A study of the coupling effect of inertia terms and vibration modes on the dynamic stability of simply supported cylinders of finite or infinite length subjected to uniform radial impulsive pressure (as in space reentry or underwater explosion). In the prebuckling stage, the shells exhibit symmetrical motion; during buckling they oscillate, but if the oscillation is bounded rather than uncontrolled, the system is called dynamically stable. The well-known analogy between thermal stress and equivalent loading is used to derive an equivalent thermal stress problem. The coupling of radial and tangential inertia terms does not seem to be pronounced for radial pressure. The consideration of nonlinear terms in the stability equation is essential. Appendixes give the derivation of the problem, the two inertia terms, and the nonlinear effect. (Presented at the 5th U.S. National Congress of Applied Mechanics, Minneapolis, June 1966.) 18 pp. Refs.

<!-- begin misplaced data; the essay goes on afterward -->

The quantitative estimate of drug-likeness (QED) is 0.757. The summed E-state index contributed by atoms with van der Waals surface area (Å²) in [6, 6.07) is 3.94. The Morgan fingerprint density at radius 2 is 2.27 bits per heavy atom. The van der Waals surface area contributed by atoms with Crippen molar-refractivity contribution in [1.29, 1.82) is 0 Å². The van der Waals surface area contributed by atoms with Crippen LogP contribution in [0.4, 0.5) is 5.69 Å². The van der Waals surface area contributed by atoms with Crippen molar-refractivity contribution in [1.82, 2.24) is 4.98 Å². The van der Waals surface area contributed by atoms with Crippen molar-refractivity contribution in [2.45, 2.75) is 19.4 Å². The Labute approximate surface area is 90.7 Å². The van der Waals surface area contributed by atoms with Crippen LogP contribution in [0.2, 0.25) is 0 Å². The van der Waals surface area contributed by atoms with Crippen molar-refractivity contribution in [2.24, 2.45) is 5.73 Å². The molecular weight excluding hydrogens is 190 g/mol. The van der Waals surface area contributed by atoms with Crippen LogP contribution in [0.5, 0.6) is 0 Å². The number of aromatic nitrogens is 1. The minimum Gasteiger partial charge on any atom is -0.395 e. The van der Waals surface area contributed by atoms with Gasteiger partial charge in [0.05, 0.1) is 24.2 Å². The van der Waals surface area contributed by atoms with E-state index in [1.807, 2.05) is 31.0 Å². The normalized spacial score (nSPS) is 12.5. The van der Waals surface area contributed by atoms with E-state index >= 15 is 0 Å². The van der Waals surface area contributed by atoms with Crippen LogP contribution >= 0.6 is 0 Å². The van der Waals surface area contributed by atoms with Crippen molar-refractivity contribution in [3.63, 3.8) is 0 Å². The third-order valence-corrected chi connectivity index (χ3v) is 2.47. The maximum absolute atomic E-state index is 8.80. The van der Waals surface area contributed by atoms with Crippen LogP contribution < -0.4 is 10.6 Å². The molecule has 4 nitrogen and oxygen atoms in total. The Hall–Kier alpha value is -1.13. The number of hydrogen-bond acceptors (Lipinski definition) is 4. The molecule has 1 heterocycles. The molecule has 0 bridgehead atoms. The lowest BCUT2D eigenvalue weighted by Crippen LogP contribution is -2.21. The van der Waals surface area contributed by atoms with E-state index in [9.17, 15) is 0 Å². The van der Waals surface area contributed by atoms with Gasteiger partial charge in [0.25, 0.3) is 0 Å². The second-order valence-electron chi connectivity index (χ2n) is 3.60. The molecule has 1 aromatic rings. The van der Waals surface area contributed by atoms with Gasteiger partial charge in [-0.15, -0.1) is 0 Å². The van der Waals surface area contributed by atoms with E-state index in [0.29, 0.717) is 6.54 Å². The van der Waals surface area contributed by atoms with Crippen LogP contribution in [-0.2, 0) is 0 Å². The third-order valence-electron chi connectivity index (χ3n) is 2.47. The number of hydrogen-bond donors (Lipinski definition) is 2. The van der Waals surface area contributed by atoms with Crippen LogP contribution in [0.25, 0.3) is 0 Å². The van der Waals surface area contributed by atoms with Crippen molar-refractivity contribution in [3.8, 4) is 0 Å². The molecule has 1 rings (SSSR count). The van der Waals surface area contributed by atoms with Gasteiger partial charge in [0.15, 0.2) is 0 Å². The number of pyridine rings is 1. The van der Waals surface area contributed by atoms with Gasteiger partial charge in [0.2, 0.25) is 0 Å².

This report is part of the RAND Corporation Paper series. The paper was a product of the RAND Corporation from 1948 to 2003 that captured speeches, memorials, and derivative research, usually prepared on authors' own time and meant to be the scholarly or scientific contribution of individual authors to their professional fields. Papers were less formal than reports and did not require rigorous peer review.
This document and trademark(s) contained herein are protected by law. This representation of RAND intellectual property is provided for noncommercial use only. Unauthorized posting of this publication online is prohibited; linking directly to this product page is encouraged. Permission is required from RAND to reproduce, or reuse in another form, any of its research documents for commercial purposes. For information on reprint and reuse permissions, please visit www.rand.org/pubs/permissions.
The RAND Corporation is a nonprofit institution that helps improve policy and decisionmaking through research and analysis. RAND's publications do not necessarily reflect the opinions of its research clients and sponsors.